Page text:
A recent study revealed that a very high number of victims of fatal cop-shootings in Australia suffer from severe mental disorders and schizophrenia.

A research involving 48 police shootings in Victoria has discovered a substantial over-represantation of victims with mental disorders.The study looked at deaths recorded from November 1982 to February 2007 - a time when there was a policy change made to cut down the number of fatal shootings.

The 1995 Project Beacon reforms did cut down the number of fatal shootins by fifty per cent but the rate of shootings that involved mentally-ill people had actually increased, according to the research conducted by Monash University.

Professor James Ogloff and his colleagues from the Clinical Forensic Psychology writes, The main aim of Project Beacon was to reduce the number of fatal shootings by the Victoria Police by reforming policy and practice of the force.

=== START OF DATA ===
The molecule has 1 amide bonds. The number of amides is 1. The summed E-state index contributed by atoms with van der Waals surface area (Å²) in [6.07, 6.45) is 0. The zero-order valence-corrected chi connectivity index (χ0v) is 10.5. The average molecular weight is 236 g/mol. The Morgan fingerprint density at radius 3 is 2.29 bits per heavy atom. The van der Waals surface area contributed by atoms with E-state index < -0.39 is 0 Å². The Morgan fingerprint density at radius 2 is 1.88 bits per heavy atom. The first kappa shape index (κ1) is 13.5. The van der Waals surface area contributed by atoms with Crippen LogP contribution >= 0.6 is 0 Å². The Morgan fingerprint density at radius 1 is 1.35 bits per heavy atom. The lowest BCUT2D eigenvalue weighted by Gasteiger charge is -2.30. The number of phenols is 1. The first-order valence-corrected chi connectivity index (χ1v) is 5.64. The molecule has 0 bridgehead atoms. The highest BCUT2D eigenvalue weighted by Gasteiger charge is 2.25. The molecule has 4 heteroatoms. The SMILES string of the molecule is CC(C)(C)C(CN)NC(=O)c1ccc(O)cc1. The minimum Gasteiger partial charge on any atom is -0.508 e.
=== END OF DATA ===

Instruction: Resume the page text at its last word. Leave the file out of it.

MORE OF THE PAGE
It was also found that of the 48 people fatally shot by cops, more than 90 per cent were males.

Prof Ogloff says, All but six cases involved recorded histories with mental health and criminal justice systems before the fatal incident occured ... with estimated rates of psychosis and schizophrenia 11.3- and 17.3-fold higher than estimated rates in the general population.

Nearly 40 per cent of the victims suffered from alcohol- or drug-related addiction.

A total of 16.7 per cent of those shot had psychosis, 12.5 per cent had schizophrenia and others had anxiety and mood disorder.

Another research showed police reported about a fifth of potential offenders they had to deal with, appeared to suffer from mental illness, said Prof Ogloff.

The study calls for the need for a network between the polic and mental health services, he said and more training is required on how to manage people suffering from mental problems.